Mrs O’Leary howled. I patted her head, trying to comfort her as best I could. The earth rumbled – an earthquake that could probably be felt in every major city across the country – as the ancient Labyrinth collapsed. Somewhere, I hoped, the remains of the Titans’ strike force had been buried.
I looked around at the carnage in the clearing, and the weary faces of my friends.
‘Come on,’ I told them. ‘We have work to do.’
19 The Council Gets Cloven
There were too many goodbyes.
That night was the first time I actually saw camp burial shrouds used on bodies, and it was not something I wanted to see again.
Among the dead, Lee Fletcher from the Apollo cabin had been downed by a giant’s club. He was wrapped in a golden shroud without any decoration. The son of Dionysus who’d gone down fighting an enemy half-blood was wrapped in a deep purple shroud, embroidered with grapevines. His name was Castor. I was ashamed that I’d seen him around camp for three years and never even bothered to learn his name. He’d been seventeen years old. His twin brother, Pollux, tried to say a few words, but he choked up and just took the torch. He lit the funeral pyre in the middle of the amphitheatre, and within seconds the row of shrouds was engulfed in fire, sending smoke and sparks up to the stars.
We spent the next day treating the wounded, which was almost everybody. The satyrs and dryads worked to repair the damage to the woods.
At noon, the Council of Cloven Elders held an emergency meeting in their sacred grove. The three senior satyrs were there, along with Chiron, who was in wheelchair form. His broken horse leg was still mending, so he would be confined to the chair for a few months, until the leg was strong enough to take his weight. The grove was filled with satyrs and dryads and naiads up from the water – hundreds of them, anxious to hear what would happen. Juniper, Annabeth and I stood by Grover’s side.
Silenus wanted to exile Grover immediately, but Chiron persuaded him to at least hear evidence first, so we told everyone what had happened in the crystal cavern, and what Pan had said. Then several eyewitnesses from the battle described the weird sound Grover had made, which drove the Titans’ army back underground.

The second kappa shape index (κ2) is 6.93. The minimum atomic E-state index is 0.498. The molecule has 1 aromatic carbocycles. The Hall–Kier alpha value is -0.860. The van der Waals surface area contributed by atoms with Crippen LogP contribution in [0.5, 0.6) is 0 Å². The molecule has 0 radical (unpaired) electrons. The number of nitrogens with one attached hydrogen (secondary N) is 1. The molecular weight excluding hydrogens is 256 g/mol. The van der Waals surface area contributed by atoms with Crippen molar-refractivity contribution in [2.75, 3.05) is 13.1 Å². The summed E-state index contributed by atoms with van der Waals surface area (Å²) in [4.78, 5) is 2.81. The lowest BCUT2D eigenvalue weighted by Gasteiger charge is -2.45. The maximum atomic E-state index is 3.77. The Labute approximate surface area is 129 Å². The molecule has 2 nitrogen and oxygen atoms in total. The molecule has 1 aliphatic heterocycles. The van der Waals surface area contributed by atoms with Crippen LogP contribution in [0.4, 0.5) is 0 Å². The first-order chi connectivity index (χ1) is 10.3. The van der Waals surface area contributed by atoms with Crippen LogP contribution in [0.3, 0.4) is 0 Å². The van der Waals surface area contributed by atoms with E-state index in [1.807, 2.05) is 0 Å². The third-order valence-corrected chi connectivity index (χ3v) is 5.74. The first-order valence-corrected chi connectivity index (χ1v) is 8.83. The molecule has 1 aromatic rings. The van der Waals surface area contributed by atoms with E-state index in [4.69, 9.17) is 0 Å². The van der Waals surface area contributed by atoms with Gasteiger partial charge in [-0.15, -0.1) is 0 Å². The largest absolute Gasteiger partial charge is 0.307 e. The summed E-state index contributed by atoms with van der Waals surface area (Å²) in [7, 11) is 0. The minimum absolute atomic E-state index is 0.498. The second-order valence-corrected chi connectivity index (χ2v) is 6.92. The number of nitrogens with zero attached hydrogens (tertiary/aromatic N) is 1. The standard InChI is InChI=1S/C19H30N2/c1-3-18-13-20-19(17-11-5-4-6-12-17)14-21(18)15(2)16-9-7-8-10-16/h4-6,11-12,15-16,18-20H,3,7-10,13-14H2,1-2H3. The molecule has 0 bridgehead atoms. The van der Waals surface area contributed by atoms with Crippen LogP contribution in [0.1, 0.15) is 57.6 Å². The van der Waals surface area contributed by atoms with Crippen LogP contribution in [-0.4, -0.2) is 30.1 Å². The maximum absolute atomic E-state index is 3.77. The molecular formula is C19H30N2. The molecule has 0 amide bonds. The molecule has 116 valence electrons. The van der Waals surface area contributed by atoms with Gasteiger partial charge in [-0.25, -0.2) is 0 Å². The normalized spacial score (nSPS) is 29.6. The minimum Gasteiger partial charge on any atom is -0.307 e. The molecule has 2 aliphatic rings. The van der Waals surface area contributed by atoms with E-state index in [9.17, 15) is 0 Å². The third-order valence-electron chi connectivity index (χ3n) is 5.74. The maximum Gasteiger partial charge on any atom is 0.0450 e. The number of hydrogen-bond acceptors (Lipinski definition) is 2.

‘It was panic,’ insisted Juniper. ‘Grover summoned the power of the wild god.’
‘Panic?’ I asked.
‘Percy,’ Chiron explained, ‘during the first war of the gods and the Titans, Lord Pan let forth a horrible cry that scared away the enemy armies. It is – it was his greatest power – a massive wave of fear that helped the gods win the day. The word panic is named after Pan, you see. And Grover used that power, calling it forth from within himself.’
‘Preposterous!’ Silenus bellowed. ‘Sacrilege! Perhaps the wild god favoured us with a blessing. Or perhaps Grover’s music was so awful it scared the enemy away!’
‘That wasn’t it, sir,’ Grover said. He sounded a lot calmer than I would have if I’d been insulted like that. ‘He let his spirit pass into all of us. We must act. Each of us must work to renew the wild, to protect what’s left of it. We must spread the word. Pan is dead. There is no one but us.’
‘After two thousand years of searching, this is what you would have us believe?’ Silenus cried. ‘Never! We must continue the search. Exile the traitor!’
Some of the older satyrs muttered assent.
‘A vote!’ Silenus demanded. ‘Who would believe this ridiculous young satyr, anyway?’
‘I would,’ said a familiar voice.
Everyone turned. Striding into the grove was Dionysus. He wore a formal black suit, so I almost didn’t recognize him, a deep purple tie and violet dress shirt, his curly dark hair carefully combed. His eyes were bloodshot as usual, and his pudgy face was flushed, but he looked like he was suffering from grief more than wine-withdrawal.
The satyrs all stood respectfully and bowed as he approached. Dionysus waved his hand, and a new chair grew out of the ground next to Silenus’s – a throne made of grapevines.
Dionysus sat down and crossed his legs. He snapped his fingers and a satyr hurried forward with a plate of cheese and crackers and a Diet Coke.
The god of wine looked around at the assembled crowd. ‘Miss me?’
The satyrs fell over themselves nodding and bowing. ‘Oh, yes, very much, sire!’
‘Well, I did not miss this place!’ Dionysus snapped. ‘I bear bad news, my friends. Evil news. The minor gods are changing sides. Morpheus has gone over to the enemy. Hecate, Janus and Nemesis, as well. Zeus knows how many more.’
Thunder rumbled in the distance.
‘Strike that,’ Dionysus said. ‘Even Zeus doesn’t know. Now, I want to hear Grover’s story. Again, from the top.’